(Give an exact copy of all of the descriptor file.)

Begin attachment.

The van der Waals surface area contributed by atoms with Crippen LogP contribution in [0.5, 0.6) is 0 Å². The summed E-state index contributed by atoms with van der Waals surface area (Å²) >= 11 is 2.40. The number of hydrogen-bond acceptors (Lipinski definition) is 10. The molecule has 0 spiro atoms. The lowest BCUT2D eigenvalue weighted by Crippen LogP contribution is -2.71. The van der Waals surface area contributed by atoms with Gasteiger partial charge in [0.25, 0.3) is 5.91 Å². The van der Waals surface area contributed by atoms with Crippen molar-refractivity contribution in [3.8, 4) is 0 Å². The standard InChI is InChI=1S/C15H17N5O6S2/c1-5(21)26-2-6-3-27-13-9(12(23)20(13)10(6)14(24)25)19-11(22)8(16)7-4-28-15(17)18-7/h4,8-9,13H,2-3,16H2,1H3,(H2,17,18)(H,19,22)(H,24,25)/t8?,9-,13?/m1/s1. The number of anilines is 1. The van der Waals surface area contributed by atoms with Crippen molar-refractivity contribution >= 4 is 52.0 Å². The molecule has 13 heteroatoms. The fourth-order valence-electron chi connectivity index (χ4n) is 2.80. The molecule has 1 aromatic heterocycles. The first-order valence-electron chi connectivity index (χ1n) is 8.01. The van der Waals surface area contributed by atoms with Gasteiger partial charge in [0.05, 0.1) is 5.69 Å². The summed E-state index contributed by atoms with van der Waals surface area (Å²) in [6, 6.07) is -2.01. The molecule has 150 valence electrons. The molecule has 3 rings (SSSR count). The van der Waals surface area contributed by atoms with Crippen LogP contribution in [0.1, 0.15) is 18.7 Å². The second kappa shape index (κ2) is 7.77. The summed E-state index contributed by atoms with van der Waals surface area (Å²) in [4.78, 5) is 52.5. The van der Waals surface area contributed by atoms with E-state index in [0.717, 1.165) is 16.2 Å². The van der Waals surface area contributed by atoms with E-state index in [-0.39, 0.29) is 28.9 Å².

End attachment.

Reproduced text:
The van der Waals surface area contributed by atoms with Crippen LogP contribution in [0.5, 0.6) is 0 Å². The summed E-state index contributed by atoms with van der Waals surface area (Å²) >= 11 is 2.40. The number of hydrogen-bond acceptors (Lipinski definition) is 10. The molecule has 0 spiro atoms. The lowest BCUT2D eigenvalue weighted by Crippen LogP contribution is -2.71. The van der Waals surface area contributed by atoms with Gasteiger partial charge in [0.25, 0.3) is 5.91 Å². The van der Waals surface area contributed by atoms with Crippen molar-refractivity contribution in [3.8, 4) is 0 Å². The standard InChI is InChI=1S/C15H17N5O6S2/c1-5(21)26-2-6-3-27-13-9(12(23)20(13)10(6)14(24)25)19-11(22)8(16)7-4-28-15(17)18-7/h4,8-9,13H,2-3,16H2,1H3,(H2,17,18)(H,19,22)(H,24,25)/t8?,9-,13?/m1/s1. The number of anilines is 1. The van der Waals surface area contributed by atoms with Crippen molar-refractivity contribution >= 4 is 52.0 Å². The molecule has 13 heteroatoms. The fourth-order valence-electron chi connectivity index (χ4n) is 2.80. The molecule has 1 aromatic heterocycles. The first-order valence-electron chi connectivity index (χ1n) is 8.01. The van der Waals surface area contributed by atoms with Gasteiger partial charge in [0.05, 0.1) is 5.69 Å². The summed E-state index contributed by atoms with van der Waals surface area (Å²) in [6, 6.07) is -2.01. The molecule has 150 valence electrons. The molecule has 3 rings (SSSR count). The van der Waals surface area contributed by atoms with Crippen LogP contribution in [0.1, 0.15) is 18.7 Å². The second kappa shape index (κ2) is 7.77. The summed E-state index contributed by atoms with van der Waals surface area (Å²) in [4.78, 5) is 52.5. The van der Waals surface area contributed by atoms with E-state index in [0.717, 1.165) is 16.2 Å². The van der Waals surface area contributed by atoms with E-state index in [-0.39, 0.29) is 28.9 Å².